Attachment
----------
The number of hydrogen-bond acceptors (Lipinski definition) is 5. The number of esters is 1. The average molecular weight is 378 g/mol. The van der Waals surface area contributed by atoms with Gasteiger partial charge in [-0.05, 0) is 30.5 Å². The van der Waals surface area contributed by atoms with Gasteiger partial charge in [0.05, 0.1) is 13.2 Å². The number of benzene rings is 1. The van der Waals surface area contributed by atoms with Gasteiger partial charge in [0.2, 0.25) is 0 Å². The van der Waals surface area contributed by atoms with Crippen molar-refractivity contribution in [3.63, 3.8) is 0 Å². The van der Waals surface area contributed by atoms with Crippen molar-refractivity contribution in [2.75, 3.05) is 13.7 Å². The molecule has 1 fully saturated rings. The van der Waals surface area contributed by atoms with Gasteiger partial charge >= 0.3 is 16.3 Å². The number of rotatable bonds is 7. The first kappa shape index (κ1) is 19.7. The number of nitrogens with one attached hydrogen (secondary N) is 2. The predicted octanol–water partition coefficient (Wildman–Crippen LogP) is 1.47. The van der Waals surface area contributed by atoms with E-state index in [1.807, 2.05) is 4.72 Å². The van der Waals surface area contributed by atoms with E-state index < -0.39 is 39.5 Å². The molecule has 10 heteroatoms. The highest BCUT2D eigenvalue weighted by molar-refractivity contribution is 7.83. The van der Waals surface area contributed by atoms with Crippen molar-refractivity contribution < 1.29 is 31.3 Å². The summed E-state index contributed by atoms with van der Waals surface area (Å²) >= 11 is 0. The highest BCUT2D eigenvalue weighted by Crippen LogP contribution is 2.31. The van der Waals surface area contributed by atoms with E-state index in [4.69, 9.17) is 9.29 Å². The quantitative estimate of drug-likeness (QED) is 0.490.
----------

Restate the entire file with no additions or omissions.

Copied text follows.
The number of hydrogen-bond acceptors (Lipinski definition) is 5. The number of esters is 1. The average molecular weight is 378 g/mol. The van der Waals surface area contributed by atoms with Gasteiger partial charge in [-0.05, 0) is 30.5 Å². The van der Waals surface area contributed by atoms with Gasteiger partial charge in [0.05, 0.1) is 13.2 Å². The number of benzene rings is 1. The van der Waals surface area contributed by atoms with Gasteiger partial charge in [0.2, 0.25) is 0 Å². The van der Waals surface area contributed by atoms with Crippen molar-refractivity contribution in [3.63, 3.8) is 0 Å². The van der Waals surface area contributed by atoms with Crippen molar-refractivity contribution in [2.75, 3.05) is 13.7 Å². The molecule has 1 fully saturated rings. The van der Waals surface area contributed by atoms with Gasteiger partial charge >= 0.3 is 16.3 Å². The number of rotatable bonds is 7. The first kappa shape index (κ1) is 19.7. The number of nitrogens with one attached hydrogen (secondary N) is 2. The predicted octanol–water partition coefficient (Wildman–Crippen LogP) is 1.47. The van der Waals surface area contributed by atoms with E-state index in [1.807, 2.05) is 4.72 Å². The van der Waals surface area contributed by atoms with E-state index < -0.39 is 39.5 Å². The molecule has 10 heteroatoms. The highest BCUT2D eigenvalue weighted by molar-refractivity contribution is 7.83. The van der Waals surface area contributed by atoms with Crippen molar-refractivity contribution < 1.29 is 31.3 Å². The summed E-state index contributed by atoms with van der Waals surface area (Å²) >= 11 is 0. The highest BCUT2D eigenvalue weighted by Crippen LogP contribution is 2.31. The van der Waals surface area contributed by atoms with E-state index in [4.69, 9.17) is 9.29 Å². The quantitative estimate of drug-likeness (QED) is 0.490.